Coraline's often wondered what's behind the locked door in the drawing room. It reveals only a brick wall when she finally opens it, but when she tries again later, a passageway mysteriously appears. Coraline is surprised to find a flat decorated exactly like her own, but strangely different. And when she finds her "other" parents in this alternate world, they are much more interesting despite their creepy black button eyes. When they make it clear, however, that they want to make her theirs forever, Coraline begins a nightmarish game to rescue her real parents and three children imprisoned in a mirror. With only a bored-through stone and an aloof cat to help, Coraline confronts this harrowing task of escaping these monstrous creatures.
Gaiman has delivered a wonderfully chilling novel, subtle yet intense on many levels. The line between pleasant and horrible is often blurred until what's what becomes suddenly clear, and like Coraline, we resist leaving this strange world until we're hooked. Unnerving drawings also cast a dark shadow over the book's eerie atmosphere, which is only heightened by simple, hair-raising text. Coraline is otherworldly storytelling at its best.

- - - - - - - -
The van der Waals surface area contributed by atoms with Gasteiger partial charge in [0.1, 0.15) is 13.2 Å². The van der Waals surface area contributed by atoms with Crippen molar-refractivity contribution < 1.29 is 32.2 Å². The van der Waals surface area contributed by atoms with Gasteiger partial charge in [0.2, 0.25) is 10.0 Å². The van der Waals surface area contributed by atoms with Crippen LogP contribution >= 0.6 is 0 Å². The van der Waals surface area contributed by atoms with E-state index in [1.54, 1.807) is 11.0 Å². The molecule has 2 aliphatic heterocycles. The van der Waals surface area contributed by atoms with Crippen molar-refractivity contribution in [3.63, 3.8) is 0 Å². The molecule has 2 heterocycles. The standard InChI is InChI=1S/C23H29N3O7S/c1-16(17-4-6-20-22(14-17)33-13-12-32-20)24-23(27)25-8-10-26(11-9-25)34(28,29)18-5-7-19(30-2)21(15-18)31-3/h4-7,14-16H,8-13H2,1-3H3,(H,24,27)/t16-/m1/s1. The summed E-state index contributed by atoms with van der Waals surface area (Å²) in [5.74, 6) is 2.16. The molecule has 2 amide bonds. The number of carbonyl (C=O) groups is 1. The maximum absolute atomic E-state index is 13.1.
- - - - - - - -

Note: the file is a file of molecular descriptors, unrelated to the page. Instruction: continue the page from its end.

I kept hearing how amazing this book was from everyone I know (who had read it.) and I am sad to say, I didn't like it. It was okay but... oh my gosh, I can't believe I am going to say this, but the movie was better.
I think the way the book was written just gave me a headache. Examples
"They made Coraline feel uncomfortable. Then Coraline dreamed a few commercials[...]"
"Coraline" and "she" was repeated so much... it made me want to scream.
I feel like this story was told in total monotone. I didn't see any excitement, everything was just flat to me.
I'm sorry, I just didn't enjoy this book. Even though the story was quite interesting, I just couldn't see what all the hype is about.